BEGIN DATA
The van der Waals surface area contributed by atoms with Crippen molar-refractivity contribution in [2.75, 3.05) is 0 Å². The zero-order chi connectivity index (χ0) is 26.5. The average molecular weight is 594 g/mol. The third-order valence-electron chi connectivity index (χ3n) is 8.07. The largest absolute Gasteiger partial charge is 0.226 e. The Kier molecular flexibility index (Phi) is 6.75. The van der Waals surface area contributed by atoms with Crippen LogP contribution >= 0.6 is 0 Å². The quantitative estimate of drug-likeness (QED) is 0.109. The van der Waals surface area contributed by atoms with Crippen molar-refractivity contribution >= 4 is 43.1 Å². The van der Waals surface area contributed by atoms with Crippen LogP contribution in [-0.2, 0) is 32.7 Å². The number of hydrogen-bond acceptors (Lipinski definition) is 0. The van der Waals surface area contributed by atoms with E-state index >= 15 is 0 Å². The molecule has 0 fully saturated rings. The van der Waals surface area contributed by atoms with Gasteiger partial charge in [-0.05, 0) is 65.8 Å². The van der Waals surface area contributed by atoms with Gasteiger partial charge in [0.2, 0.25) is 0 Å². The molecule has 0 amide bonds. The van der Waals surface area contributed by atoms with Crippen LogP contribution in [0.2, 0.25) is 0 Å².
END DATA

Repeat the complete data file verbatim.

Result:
The van der Waals surface area contributed by atoms with Crippen molar-refractivity contribution in [2.75, 3.05) is 0 Å². The zero-order chi connectivity index (χ0) is 26.5. The average molecular weight is 594 g/mol. The third-order valence-electron chi connectivity index (χ3n) is 8.07. The largest absolute Gasteiger partial charge is 0.226 e. The Kier molecular flexibility index (Phi) is 6.75. The van der Waals surface area contributed by atoms with Crippen LogP contribution >= 0.6 is 0 Å². The quantitative estimate of drug-likeness (QED) is 0.109. The van der Waals surface area contributed by atoms with Crippen molar-refractivity contribution >= 4 is 43.1 Å². The van der Waals surface area contributed by atoms with Crippen LogP contribution in [-0.2, 0) is 32.7 Å². The number of hydrogen-bond acceptors (Lipinski definition) is 0. The van der Waals surface area contributed by atoms with E-state index >= 15 is 0 Å². The molecule has 0 fully saturated rings. The van der Waals surface area contributed by atoms with Gasteiger partial charge in [-0.05, 0) is 65.8 Å². The van der Waals surface area contributed by atoms with Gasteiger partial charge in [0.2, 0.25) is 0 Å². The molecule has 0 amide bonds. The van der Waals surface area contributed by atoms with Crippen LogP contribution in [0.2, 0.25) is 0 Å².